Yes and no.
Yes, because usually we eat them in the form of chips or crisps which means they are fried in the doubtful quality oil and have loads of salt. If you’re buying frozen chips or eating them in the pub or restaurant, the chances are they will be highly processed and with lots of additives. Either way, most of the time we have them cooked at high temperatures (too high for too long and carcinogens, such as acrylamide, start forming). Also, many potato products have high glycemic index. And almost always we peel the skin. For these reasons, potato is not even considered a vegetable by many nutritionists.
But no, they are not bad for you. It just depends on how you prepare and eat them. The best way to cook potatoes is lightly steaming – using a minimum amount of water and not throwing it away if there’s any left (water soluble compounds stay exactly there – in the water). Ideally, don’t fry or microwave them and don’t eat them mashed, especially don’t use instant mash (higher GI). Baking is the second best thing but try using lower temperature. And don’t get rid of the skin – that’s where all the fun is! Oh, and don’t eat green potatoes.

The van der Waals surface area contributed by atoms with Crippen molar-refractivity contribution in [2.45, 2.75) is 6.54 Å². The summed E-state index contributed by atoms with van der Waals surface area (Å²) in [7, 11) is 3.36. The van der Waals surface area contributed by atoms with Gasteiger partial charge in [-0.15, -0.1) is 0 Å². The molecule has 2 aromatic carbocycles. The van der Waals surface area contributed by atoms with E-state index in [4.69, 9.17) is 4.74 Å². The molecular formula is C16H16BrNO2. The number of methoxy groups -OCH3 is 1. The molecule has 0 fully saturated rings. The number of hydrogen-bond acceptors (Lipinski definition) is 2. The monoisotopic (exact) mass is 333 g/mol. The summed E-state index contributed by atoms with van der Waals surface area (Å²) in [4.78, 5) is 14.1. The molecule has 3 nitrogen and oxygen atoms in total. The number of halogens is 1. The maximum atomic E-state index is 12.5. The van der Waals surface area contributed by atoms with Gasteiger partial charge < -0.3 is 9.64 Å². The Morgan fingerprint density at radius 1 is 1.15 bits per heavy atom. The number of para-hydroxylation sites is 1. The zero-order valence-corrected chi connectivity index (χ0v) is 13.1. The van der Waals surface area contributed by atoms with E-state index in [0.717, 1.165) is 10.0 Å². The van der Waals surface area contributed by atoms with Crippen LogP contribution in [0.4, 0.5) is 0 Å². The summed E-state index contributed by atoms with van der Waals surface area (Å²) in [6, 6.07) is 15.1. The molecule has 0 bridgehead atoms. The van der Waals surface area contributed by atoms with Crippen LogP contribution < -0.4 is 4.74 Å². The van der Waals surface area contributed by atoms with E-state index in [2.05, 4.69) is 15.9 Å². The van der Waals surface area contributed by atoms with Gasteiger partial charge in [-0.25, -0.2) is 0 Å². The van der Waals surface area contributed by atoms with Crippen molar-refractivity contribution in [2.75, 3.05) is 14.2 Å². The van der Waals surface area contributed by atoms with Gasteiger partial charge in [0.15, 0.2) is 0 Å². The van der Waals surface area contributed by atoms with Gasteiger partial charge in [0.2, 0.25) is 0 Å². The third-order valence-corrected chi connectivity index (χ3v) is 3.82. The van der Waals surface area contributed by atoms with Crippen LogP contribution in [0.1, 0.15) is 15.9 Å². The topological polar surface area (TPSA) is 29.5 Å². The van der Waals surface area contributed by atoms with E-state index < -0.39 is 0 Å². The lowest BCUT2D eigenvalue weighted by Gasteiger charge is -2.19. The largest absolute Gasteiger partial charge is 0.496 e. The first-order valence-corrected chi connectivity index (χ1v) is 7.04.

The humble potato actually contains a good amount of vitamin C (yes, that’s right!) and a great amino acid profile (surprise – potato has protein!). On top of that it contains B vitamins, potassium, magnesium, iron and obviously fibre. Spuds have lots of energy-giving carbohydrates, and contrary to common belief, not a lot of sugar (as long as you don’t overprocess it)! It fills you up and it’s cheap! What’s there not to like?
There’s even someone eating only potatoes for the whole year – and losing weight! Fair enough, he’s also eating sweet potatoes which are also great. Not that I recommend this particular diet [it’s just interesting as an experiment]! Variety is the key, and there are so many healthful foods out there. Are potatoes better than kale? Hm, probably not. But it doesn’t mean that potatoes don’t belong in the healthy diet.